'Think carefully' about protecting killers, says coronerDespite a £20,000 reward, police have yet to break the "wall of silence" around his killers
East London’s coroner has sent a message to those that know who killed a Walthamstow 16-year-old to “think very carefully” about their years-long silence.
On 2nd April, 2018, Amaan Shakoor was shot in the face with a shotgun just metres away from his Queen’s Road home in the car park of what is now the Walthamstow Leisure Centre.
He died at the Royal London Hospital the following day, while “one of his closest friends” Mohammed Asghar, then 15, was taken to Whipps Cross with a stab wound to the hand.
The two suspects who carried out the “tragic and cowardly attack” drove away in a white Hyundai, which police believe they found burned in Durban Road two days later. The shotgun was never recovered.
Two men were quickly arrested but police did not have enough evidence to bring criminal charges and, despite numerous appeals and a £20,000 reward offered last year, have yet to break “the wall of silence” surrounding Amaan’s killers.
Speaking at the conclusion of Amaan’s inquest earlier this month, East London coroner Graeme Irvine said: “Unless somebody comes forward and identifies who was responsible… the Met Police are rather fettered in what they can do.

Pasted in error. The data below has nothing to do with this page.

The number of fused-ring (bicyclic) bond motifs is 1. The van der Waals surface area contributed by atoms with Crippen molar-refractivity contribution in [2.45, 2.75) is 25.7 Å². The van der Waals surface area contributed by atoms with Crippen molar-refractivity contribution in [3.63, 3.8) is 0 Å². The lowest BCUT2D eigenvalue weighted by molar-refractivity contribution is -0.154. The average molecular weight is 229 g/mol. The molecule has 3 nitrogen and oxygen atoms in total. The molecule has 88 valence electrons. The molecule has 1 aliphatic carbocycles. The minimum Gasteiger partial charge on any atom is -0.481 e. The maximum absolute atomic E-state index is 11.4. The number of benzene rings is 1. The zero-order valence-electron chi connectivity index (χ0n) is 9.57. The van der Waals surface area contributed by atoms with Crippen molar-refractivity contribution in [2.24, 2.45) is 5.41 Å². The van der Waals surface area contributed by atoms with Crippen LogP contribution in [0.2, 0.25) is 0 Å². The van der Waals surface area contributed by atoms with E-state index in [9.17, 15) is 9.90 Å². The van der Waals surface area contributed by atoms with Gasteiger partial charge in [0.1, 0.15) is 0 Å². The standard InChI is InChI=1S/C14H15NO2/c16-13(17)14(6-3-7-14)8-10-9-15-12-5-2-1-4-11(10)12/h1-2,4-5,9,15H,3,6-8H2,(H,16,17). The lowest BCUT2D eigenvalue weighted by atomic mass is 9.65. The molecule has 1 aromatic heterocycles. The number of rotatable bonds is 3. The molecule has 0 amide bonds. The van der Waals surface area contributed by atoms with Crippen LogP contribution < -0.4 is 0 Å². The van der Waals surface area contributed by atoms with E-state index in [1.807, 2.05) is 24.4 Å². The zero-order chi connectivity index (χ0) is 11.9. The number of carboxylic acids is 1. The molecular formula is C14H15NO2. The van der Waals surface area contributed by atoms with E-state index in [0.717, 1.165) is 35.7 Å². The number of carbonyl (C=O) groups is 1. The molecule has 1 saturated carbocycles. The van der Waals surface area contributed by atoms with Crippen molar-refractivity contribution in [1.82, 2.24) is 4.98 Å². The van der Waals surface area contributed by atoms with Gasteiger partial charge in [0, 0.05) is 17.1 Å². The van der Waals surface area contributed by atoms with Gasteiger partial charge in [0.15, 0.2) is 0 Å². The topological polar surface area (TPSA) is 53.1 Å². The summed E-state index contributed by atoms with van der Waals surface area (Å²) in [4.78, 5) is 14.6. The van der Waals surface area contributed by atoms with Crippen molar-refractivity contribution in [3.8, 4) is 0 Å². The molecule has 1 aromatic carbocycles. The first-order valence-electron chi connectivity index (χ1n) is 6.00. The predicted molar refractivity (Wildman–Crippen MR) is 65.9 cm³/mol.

“This does not mean this investigation is over, it simply means that, at the moment, they have exhausted all lines of enquiry.
“I’d be very grateful if anybody reading a report of this inquest thinks very carefully about whether they do have any information that would assist the police in the investigation of this horrific incident.
“I do not think we should lose sight of the fact that this was a young man about to embark on his life and clearly his family were very proud of him. There’s no evidence he was involved in criminality to any real extent.”
Addressing Amaan’s father Mohammed, he added: “The grace and dignity with which you and your family have carried yourselves through this investigation needs to be recognised, I do not know how you do it.”
Speaking to the press last year, Detective Chief Inspector Perry Benton said: “There were other people there when Amaan was shot and I’ve no doubt that even people who weren’t there know who was responsible.
“I understand that in some circles, it is seen as a betrayal of trust to talk to the police. But I would say to those people, some of whom were close friends of Amaan, that not doing so is an even greater betrayal.”
The inquest ruled that Amaan’s death was the result of “unlawful killing”.